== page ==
Enterprises Need to Enforce Security Policies for iOS Devices

 
 
By Lisa Vaas  |  Posted 2012-05-08 Email Print this article Print
 
 
 
 
 
 
 


As Apple devices grow in ubiquity, its operating systems become more of an inviting target. Microsoft certainly doesn't mind pointing this out, as it did with the recent discovery of Mac malware targeting unpatched Office running on pre-Lion versions of OS X.

Jeong Wook Oh, of Microsoft's Malware Protection Center, wrote at the time that this all points to user responsibility for updating installed applications.

"Exploiting Mac OSX is not much different from other operating systems," he wrote. "Even though Mac OSX has introduced many mitigation technologies to reduce risk, your protection against security vulnerabilities has a direct correlation with updating installed applications."

Are Mac users still relatively oblivious to the need to update for security purposes? It's hard to gauge if you write about security, given that we're largely preaching to the choir. But at least on Facebook, I still see plenty of anecdotal evidence that my Mac user friends aren't as on top of this as they could be.

But beyond individual user responsibility lies an even bigger issue, at least from the vantage point of the workplace: namely, organizational responsibility to get policies in place that keep the lid on iGadget security problems.

According to Zscaler ThreatLabZ's recent "State of the Web" security research report (they do cloud security), mobile Web transactions are rising in the enterprise and Apple took the lead away from Google's Android in that growth for the first quarter of 2012: Apple transactions now make up 48 percent of enterprise traffic, compared with 40 percent in the fourth quarter of 2011. The research looked at 200 billion transactions from millions of business users across the globe that went across Zscaler's cloud.

€œThe popularity of iOS and Apple products continues to build momentum in the enterprise, and security solutions must cover these devices with consistent policy enforcement,€ the report says.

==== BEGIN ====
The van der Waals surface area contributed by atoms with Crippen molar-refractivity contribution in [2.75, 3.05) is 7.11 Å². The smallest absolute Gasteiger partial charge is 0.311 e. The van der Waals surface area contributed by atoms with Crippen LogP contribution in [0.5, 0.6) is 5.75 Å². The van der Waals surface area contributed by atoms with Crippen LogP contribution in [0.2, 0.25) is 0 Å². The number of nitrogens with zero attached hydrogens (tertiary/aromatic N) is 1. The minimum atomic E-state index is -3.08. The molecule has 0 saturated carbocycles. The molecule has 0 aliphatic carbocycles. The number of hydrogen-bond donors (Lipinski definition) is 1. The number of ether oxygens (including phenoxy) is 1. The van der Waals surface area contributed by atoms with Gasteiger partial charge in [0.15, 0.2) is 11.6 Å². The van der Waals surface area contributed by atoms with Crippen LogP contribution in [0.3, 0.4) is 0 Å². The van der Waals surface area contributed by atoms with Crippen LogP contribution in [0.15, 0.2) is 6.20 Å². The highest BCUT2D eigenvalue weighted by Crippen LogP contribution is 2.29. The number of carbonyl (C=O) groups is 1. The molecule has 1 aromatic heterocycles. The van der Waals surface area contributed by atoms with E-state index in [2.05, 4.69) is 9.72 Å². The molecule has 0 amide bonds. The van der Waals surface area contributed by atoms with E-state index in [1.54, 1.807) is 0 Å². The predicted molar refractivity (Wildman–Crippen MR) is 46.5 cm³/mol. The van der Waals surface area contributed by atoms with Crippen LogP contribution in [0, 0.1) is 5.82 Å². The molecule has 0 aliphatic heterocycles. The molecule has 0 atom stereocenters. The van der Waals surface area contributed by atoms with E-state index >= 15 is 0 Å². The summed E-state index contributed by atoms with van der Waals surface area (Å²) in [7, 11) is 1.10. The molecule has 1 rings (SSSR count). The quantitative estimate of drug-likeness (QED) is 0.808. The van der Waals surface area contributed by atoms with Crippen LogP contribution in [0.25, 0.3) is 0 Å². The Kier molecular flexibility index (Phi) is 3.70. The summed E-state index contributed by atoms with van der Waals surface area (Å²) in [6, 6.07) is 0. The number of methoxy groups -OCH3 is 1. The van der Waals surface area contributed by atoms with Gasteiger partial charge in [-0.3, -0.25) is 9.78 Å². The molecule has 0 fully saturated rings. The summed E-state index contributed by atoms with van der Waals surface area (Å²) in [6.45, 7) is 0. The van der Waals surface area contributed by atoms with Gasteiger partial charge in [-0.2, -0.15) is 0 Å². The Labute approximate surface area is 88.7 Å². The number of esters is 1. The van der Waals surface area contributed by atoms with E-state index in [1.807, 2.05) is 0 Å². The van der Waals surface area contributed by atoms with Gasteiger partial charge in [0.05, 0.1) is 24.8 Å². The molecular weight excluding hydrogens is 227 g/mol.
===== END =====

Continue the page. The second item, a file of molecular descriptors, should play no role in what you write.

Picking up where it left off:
Just because an iOS device is coming into the workplace in somebody's pocket doesn't mean it's not corporate IT's responsibility to button down its security. Do a Google search on "iOS in the workplace" and you'll come across some good blueprints for crafting a corporate policy specific to iOS.

Here are some suggestions from a whitepaper released from Portcullis Labs, a security outfit:

  • Corporate policies should forbid jailbreaking."There is no guarantee that even if the device has been
    Jailbroken 'legitimately' that applications installed via 3rd party application stores €¦ do not contain hostile code," according to the whitepaper.
  • Determine what data should be permitted on the device. Don't let users mix corporate with personal data.
  • Always encrypt sensitive information stored locally on devices.
  • Control what applications should be run on the device. Threats often come from third-party applications, Portcullis notes.
  • User awareness and education "is paramount," Portcullis says. "Make certain that users are educated as to the threats to their own as well as company data."


 
 
 
 
Lisa Vaas is News Editor/Operations for eWEEK.com and also serves as editor of the Database topic center. Since 1995, she has also been a Webcast news show anchorperson and a reporter covering the IT industry. She has focused on customer relationship management technology, IT salaries and careers, effects of the H1-B visa on the technology workforce, wireless technology, security, and, most recently, databases and the technologies that touch upon them. Her articles have appeared in eWEEK's print edition, on eWEEK.com, and in the startup IT magazine PC Connection. Prior to becoming a journalist, Vaas experienced an array of eye-opening careers, including driving a cab in Boston, photographing cranky babies in shopping malls, selling cameras, typography and computer training. She stopped a hair short of finishing an M.A. in English at the University of Massachusetts in Boston. She earned a B.S. in Communications from Emerson College. She runs two open-mic reading series in Boston and currently keeps bees in her home in Mashpee, Mass.
 
 
 
 
 
 
 

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